PhD in Recreation and Leisure Studies - University of Waterloo (2006)
Master’s in Environmental Studies - York University (2000)
BA in Geography - Wilfrid Laurier University (1992)
Previous to entering full time employment in academia, Dr. Halpenny worked with an international NGO, The International Ecotourism Society (2000-2005) as Research and Workshop Coordinator. This position entailed travel around the world assisting entrepreneurs and government agencies develop ecotourism infrastructure and programs.
Dr. Halpenny conducts research in the areas of tourism, marketing, environmental psychology, and protected areas management.
Current projects include:
a) Examining the use, acceptance and impact of mobile digital technologies on tourists (i.e., festival patrons and protected area visitors);
b) Investigating the impact of World Heritage designation and other park-related brands on travel decision making;
c) Exploring individuals’ attitudes towards and stewardship of natural areas (most recently she conducted an examination of Edmontonian’s attachment to, recreation in, and stewardship of the North Saskatchewan River Valley); and,
d) Documenting children’s access to nature as a place to play and the outcomes that arise from these activities.
Dr. Halpenny current supervises 5 PhD students and 1 Master’s student. She teaches the following graduate and undergraduate courses:
• RLS 232 Marketing for Sport, Recreation and Tourism
• RLS 452/541 Parks Management, Planning and Maintenance/ Parks and Protected Areas: Planning and Management of Natural and Cultural Heritage
• RLS 463 Issues in Tourism Development
Note: Credit will be granted for only one of KSR 582, KRLS 582 or PERLS 582.Winter Term 2021
Note: Credit will be granted for only one of KSR 591, KRLS 591 or PERLS 591.Fall Term 2020
Marketing is examined from the unique perspectives of recreation, sport and tourism. Emphasis is placed on marketing in the not-for-profit sector although commercial perspectives are also considered. Major topics include market positioning, research, segmentation, product, price, distribution, and promotion. This course will normally include a field experience component. Prerequisite: KRLS 105.Winter Term 2021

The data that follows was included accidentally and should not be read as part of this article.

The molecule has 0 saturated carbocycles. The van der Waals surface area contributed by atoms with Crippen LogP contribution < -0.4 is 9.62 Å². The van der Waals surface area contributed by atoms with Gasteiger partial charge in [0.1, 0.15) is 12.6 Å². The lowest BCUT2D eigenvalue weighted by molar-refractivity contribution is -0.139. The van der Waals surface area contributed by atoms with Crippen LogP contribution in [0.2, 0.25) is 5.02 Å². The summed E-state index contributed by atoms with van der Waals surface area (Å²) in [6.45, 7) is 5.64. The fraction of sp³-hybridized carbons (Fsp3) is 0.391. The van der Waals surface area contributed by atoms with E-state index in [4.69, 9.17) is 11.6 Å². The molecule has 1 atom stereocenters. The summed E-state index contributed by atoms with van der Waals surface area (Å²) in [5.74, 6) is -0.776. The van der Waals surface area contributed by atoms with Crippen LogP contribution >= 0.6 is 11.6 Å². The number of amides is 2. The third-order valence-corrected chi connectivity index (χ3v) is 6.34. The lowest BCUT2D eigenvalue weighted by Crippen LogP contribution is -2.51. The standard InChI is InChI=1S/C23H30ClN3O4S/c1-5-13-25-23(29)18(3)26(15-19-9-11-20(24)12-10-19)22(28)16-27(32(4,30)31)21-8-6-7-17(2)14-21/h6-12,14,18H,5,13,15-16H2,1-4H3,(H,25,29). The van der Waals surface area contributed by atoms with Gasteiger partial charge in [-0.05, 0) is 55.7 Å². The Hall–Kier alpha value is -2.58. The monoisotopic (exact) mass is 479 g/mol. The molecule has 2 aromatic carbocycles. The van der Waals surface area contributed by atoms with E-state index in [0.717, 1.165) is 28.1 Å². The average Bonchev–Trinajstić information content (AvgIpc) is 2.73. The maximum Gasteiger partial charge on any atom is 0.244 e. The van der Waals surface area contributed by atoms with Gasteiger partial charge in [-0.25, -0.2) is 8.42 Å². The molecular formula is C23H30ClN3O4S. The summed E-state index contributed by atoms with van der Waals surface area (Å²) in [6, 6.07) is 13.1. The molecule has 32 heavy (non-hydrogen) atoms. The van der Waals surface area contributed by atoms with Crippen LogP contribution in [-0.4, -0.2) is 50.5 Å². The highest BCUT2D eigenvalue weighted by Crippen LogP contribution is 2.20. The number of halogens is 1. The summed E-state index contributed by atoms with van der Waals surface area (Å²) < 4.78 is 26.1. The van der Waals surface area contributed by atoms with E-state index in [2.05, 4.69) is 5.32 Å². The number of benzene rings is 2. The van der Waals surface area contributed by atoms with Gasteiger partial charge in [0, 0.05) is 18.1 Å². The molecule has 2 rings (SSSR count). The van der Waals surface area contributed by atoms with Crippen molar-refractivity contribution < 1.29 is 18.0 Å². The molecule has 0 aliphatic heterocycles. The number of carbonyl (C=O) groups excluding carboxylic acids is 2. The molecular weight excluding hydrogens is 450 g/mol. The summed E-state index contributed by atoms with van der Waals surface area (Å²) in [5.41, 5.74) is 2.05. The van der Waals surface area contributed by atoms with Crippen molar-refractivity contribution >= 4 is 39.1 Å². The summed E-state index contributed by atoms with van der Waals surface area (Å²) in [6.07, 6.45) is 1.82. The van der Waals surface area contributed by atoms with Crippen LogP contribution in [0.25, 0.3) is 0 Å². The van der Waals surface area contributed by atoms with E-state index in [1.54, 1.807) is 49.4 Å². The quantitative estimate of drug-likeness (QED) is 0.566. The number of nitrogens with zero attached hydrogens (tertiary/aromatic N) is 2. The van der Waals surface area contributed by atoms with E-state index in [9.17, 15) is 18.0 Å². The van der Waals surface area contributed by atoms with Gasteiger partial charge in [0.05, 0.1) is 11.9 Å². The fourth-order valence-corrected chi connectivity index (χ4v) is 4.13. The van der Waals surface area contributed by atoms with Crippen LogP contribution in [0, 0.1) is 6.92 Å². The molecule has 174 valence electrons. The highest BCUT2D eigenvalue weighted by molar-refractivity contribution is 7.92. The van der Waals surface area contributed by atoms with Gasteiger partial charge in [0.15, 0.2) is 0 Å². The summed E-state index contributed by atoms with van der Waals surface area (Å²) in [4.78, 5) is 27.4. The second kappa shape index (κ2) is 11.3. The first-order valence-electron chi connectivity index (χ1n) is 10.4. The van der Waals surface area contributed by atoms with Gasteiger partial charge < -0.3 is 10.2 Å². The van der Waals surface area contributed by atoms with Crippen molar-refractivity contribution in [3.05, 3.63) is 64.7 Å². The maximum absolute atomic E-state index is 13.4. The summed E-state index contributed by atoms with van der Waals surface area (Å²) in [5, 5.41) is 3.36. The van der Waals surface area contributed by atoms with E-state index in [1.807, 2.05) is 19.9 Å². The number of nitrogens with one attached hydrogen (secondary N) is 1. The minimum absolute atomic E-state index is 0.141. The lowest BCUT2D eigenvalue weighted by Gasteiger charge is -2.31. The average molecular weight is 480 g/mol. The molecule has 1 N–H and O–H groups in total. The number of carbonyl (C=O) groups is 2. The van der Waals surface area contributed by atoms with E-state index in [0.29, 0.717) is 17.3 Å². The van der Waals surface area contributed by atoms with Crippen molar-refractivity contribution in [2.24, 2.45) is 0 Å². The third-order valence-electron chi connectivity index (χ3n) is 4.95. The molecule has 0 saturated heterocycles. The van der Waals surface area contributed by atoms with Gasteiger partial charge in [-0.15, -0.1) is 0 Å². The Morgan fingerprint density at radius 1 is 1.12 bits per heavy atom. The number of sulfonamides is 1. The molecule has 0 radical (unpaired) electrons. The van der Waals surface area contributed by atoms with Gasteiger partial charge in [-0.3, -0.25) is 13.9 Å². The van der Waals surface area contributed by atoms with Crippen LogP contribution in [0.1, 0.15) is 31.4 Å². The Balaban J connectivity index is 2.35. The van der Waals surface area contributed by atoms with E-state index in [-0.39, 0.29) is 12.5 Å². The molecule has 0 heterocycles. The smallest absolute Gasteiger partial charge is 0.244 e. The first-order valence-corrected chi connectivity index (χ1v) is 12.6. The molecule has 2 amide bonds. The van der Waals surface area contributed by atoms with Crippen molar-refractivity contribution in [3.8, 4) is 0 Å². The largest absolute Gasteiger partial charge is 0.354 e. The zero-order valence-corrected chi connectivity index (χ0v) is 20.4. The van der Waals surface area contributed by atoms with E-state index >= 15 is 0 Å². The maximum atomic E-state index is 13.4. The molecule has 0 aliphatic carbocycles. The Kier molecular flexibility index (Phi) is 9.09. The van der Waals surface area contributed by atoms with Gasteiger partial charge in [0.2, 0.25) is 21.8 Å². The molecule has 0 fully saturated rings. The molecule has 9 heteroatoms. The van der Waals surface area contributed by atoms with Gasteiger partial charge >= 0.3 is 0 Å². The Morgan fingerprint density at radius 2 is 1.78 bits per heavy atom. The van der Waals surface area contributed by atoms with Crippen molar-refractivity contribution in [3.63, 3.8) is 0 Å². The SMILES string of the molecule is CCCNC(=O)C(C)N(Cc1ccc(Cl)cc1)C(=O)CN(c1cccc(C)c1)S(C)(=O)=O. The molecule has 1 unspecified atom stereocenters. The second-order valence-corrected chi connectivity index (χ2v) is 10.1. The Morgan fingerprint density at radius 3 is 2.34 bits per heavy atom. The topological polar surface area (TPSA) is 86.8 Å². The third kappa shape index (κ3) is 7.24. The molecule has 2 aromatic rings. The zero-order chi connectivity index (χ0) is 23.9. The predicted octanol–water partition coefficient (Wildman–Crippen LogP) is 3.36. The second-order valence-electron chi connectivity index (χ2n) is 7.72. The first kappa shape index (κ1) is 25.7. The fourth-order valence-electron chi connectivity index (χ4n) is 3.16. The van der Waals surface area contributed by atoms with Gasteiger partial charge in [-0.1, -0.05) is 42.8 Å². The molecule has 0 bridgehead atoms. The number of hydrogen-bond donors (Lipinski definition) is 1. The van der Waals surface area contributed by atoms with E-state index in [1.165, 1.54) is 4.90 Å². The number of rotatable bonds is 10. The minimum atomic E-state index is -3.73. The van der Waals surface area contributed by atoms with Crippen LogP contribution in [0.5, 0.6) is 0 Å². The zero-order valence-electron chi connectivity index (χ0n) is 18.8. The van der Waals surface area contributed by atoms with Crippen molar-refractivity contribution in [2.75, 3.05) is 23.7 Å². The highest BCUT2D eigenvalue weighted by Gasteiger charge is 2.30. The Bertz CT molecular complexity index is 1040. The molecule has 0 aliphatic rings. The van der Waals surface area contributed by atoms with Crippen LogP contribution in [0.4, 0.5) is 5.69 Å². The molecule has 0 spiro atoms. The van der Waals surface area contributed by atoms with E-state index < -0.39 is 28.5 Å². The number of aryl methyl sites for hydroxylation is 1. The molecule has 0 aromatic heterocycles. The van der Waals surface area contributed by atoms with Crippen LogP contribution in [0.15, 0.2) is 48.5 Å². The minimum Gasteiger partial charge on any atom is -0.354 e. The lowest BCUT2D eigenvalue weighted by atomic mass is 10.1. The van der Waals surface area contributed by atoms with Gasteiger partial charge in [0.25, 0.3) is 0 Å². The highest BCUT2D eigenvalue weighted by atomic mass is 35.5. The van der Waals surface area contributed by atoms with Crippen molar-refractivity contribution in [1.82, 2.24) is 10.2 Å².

This course presents an overview and explores the basic principles of the tourism system (tourist, travel, destinations, and marketing), underlying influences such as cultural, social, economic, and psychological aspects, areas of major tourist activity such as natural spaces, constructed facilities, and cultural events, and the impact of tourism upon the attraction, local communities, and national arenas. NOTE: Field Trips are an integral and required component of this Course. Requires payment of additional student instructional support fees. Refer to the Fees Payment Guide in the University Regulations and Information for Students section of the Calendar.Fall Term 2020
Critical issues in tourism development will be examined within the context of tourism transformation models and fundamental development concepts such as commodification, authenticity, globalization, sense of place, economic impact, socio-cultural impact and environmental impact. NOTE: Field Trips are an integral and required component of this course. Requires payment of additional student instructional support fees. Refer to the Fees Payment Guide in the University Regulations and Information for Students section of the Calendar. Prerequisite: RLS 263.Winter Term 2021